Painful lesson of mutual fund that acted as irrevocable trust

Your Funds

Your Money

February 20, 2005|By CHARLES JAFFE

Nearly a decade ago, Kit Blue wanted to help her grandchildren save for college, so she went hunting for a mutual fund that would teach the kids a lesson about the power of investing.

Instead, the fund taught her - and thousands of people like her - a costly lesson.

And now, for the first time, she has a chance to get out of this difficult classroom to go searching for something better.

Blue, of Metairie, La., was like many fund investors in the early 1990s, wowed by the performance of American Century Giftrust.

Giftrust was - and remains - something of an oddity among mutual funds. Built to be given as a gift, the fund accepted money only as a present for someone else, and that money had to remain in place for a minimum of a decade.

The idea was to force investors to be patient, so that the aggressive growth strategy of the fund could kick in and pay off over time. Investors couldn't bail out during a bad stretch, which theoretically gave management the chance to take chances and aim high.

The fund opened in 1983, essentially as a way for company founder James Stowers to give gifts to friends and relations. By the time the first investors could remove money, in the early 1990s, there was little doubt in the public's mind that the concept had proven itself; the fund was up an average of about 20 percent per year during its first decade.

Investors saw those numbers and ignored the fact that this was an aggressive, bumpy ride without a parachute. After all, who wants to escape a fund that is posting great numbers? The answer to that question became evident when Giftrust blew up.

Blue's three accounts, for example, gained an average of just over 1 percent per year, or less than she could have made in an average money-market account.

According to Morningstar Inc., the fund has gained just under 3 percent per year during the past decade, lagging behind the Standard & Poor's 500 index by about 8.5 percentage points. The past five years have been particularly horrific, with the fund averaging an annual loss of more than 13.7 percent.

Investors tired of paying American Century's fees for such wretched results wanted to bail out, but there was no rip cord to pull.

Giftrust is not so much a mutual fund as it is a trust; each account represents an individual irrevocable trust. Investors who wanted to fight to break these trusts - established in American Century's home state of Missouri - were, in many cases, looking at having legal fees wipe out their Giftrust money just to gain their freedom. And their chances for success in breaking the trust were slim.

"By the time I realized the problems with the fund, I was stuck with it," Blue says. "My children kid me about how bad an investment it has been, and how I have no choice but to stick with it. It's embarrassing."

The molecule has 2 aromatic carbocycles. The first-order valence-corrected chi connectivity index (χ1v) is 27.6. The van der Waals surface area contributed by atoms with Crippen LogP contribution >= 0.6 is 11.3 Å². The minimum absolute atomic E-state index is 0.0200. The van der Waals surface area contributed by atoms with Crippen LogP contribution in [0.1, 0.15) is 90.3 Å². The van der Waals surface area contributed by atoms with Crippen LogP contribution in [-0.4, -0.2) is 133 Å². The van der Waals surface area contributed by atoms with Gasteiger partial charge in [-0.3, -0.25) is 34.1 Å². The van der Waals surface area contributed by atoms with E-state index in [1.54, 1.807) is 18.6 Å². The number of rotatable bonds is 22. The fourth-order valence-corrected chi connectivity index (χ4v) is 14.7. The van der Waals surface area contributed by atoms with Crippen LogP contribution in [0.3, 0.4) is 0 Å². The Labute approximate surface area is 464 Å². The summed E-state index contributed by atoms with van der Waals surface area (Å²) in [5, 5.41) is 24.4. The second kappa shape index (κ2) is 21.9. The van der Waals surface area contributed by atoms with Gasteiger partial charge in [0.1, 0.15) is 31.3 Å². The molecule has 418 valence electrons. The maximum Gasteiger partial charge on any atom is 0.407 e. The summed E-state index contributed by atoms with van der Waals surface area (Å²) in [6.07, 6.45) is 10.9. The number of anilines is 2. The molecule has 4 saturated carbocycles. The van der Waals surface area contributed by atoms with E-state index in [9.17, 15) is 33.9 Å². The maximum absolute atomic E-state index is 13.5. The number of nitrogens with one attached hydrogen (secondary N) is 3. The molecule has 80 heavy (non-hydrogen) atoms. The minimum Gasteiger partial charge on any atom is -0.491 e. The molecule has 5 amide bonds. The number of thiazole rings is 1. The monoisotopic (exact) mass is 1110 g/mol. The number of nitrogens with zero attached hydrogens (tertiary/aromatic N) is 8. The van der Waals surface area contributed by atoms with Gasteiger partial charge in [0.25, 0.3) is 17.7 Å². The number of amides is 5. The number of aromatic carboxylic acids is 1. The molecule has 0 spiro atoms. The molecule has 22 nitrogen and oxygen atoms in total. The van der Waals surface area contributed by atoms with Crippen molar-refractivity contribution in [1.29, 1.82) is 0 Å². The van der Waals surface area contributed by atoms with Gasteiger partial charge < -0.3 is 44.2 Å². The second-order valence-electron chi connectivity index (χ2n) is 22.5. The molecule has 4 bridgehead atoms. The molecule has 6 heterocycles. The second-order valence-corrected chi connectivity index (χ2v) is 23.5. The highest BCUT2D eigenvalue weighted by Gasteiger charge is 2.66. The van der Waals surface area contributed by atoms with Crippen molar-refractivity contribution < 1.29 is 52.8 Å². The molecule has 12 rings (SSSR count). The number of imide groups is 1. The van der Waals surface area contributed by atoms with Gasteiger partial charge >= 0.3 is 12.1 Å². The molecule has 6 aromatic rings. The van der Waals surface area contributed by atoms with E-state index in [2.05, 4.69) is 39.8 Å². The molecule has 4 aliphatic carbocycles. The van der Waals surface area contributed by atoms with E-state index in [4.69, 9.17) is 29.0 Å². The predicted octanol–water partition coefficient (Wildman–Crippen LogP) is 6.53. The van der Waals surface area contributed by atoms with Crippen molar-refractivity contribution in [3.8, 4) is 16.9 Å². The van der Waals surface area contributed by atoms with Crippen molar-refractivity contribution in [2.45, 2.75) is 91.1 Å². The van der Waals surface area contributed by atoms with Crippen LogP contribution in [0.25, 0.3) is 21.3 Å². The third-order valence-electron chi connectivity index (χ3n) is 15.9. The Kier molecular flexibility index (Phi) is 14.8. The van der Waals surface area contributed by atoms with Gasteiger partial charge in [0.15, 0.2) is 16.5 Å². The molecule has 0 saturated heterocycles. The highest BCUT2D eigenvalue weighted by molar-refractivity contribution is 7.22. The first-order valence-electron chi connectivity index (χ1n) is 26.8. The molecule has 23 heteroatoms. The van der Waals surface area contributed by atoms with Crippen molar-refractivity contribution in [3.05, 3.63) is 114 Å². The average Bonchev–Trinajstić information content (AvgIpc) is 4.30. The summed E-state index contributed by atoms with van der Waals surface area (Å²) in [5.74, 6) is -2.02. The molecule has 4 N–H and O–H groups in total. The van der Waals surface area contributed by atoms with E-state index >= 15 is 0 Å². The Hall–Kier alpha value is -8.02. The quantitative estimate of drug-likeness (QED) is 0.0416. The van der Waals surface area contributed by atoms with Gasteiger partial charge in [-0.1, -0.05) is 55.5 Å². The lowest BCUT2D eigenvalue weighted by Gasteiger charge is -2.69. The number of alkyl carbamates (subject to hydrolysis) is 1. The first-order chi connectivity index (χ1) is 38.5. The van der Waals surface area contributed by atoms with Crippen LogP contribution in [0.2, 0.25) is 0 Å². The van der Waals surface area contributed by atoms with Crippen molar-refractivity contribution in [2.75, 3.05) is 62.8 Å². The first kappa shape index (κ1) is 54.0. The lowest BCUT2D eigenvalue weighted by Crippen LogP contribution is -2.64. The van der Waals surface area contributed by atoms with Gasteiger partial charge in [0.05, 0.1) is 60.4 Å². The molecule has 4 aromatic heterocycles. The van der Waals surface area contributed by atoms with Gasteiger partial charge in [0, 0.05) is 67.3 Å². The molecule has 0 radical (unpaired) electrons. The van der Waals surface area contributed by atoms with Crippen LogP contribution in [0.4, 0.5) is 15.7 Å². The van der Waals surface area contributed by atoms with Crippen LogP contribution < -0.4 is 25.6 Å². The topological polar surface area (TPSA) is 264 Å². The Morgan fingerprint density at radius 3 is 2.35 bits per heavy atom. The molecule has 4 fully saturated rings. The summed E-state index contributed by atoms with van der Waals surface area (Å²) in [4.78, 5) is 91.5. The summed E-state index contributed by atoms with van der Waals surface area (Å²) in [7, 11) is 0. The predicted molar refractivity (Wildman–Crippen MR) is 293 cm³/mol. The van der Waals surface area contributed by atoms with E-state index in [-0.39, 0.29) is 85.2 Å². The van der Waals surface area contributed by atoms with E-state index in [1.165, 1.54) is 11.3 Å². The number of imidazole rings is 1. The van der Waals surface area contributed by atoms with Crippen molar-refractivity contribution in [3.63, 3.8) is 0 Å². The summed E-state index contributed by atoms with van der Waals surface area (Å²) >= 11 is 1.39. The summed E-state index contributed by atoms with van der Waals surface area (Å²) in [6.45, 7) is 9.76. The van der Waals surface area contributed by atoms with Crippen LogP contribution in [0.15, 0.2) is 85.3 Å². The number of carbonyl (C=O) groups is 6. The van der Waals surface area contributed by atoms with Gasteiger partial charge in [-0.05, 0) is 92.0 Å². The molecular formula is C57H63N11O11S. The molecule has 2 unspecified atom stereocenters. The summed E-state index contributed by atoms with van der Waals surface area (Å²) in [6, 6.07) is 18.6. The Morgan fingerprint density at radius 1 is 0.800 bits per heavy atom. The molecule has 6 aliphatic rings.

For Blue and others like her, however, there is finally some relief, thanks to the new Missouri Uniform Trust Code, which came into law Jan. 1.

Under the new law, if the grantor and all beneficiaries agree, the trust can be terminated prematurely. If the grantor has died - or if it was a couple making the gift and one spouse is deceased - the law does not allow for the trust to be terminated. (Blue heard of the rule and got the forms this month; "I'm not getting any younger or healthier," she says.)

To its credit, American Century is notifying shareholders by mail and has made the necessary forms readily available on its Web site (www.americancentury.com). The fund was not the focus of the law, but rather an offshoot of changes being made; American Century was not involved in the legislative process.

"I wouldn't say we are pleased, but we recognize that the inflexibility of this product has made people unhappy, and that certainly was never the intention of anyone at American Century," says spokesman Chris Doyle. "We still believe there is some validity behind the Giftrust concept, and that a forced savings program with the chance to create a legacy is a powerful idea, but we understand investors' frustration."

As bad as performance has been for a decade now, the concept remains so strong that Giftrust still adds about 300 accounts per year, that despite a 2003 change in the rules that requires current gifts to remain in the fund a minimum of 18 years.

But in the end, the real lesson of Giftrust is that investors can't rely on past performance and ignore a fund's negatives, assuming those trouble spots will never surface. While other funds don't have Giftrust's restrictive nature, every fund has a possible downside, and that has to be factored into the buying decision so that you don't wind up with regrets in the end.

Charles Jaffe is senior columnist for MarketWatch. He can be reached at jaffe@marketwatch.com or Box 70, Cohasset, MA 02025-0070.

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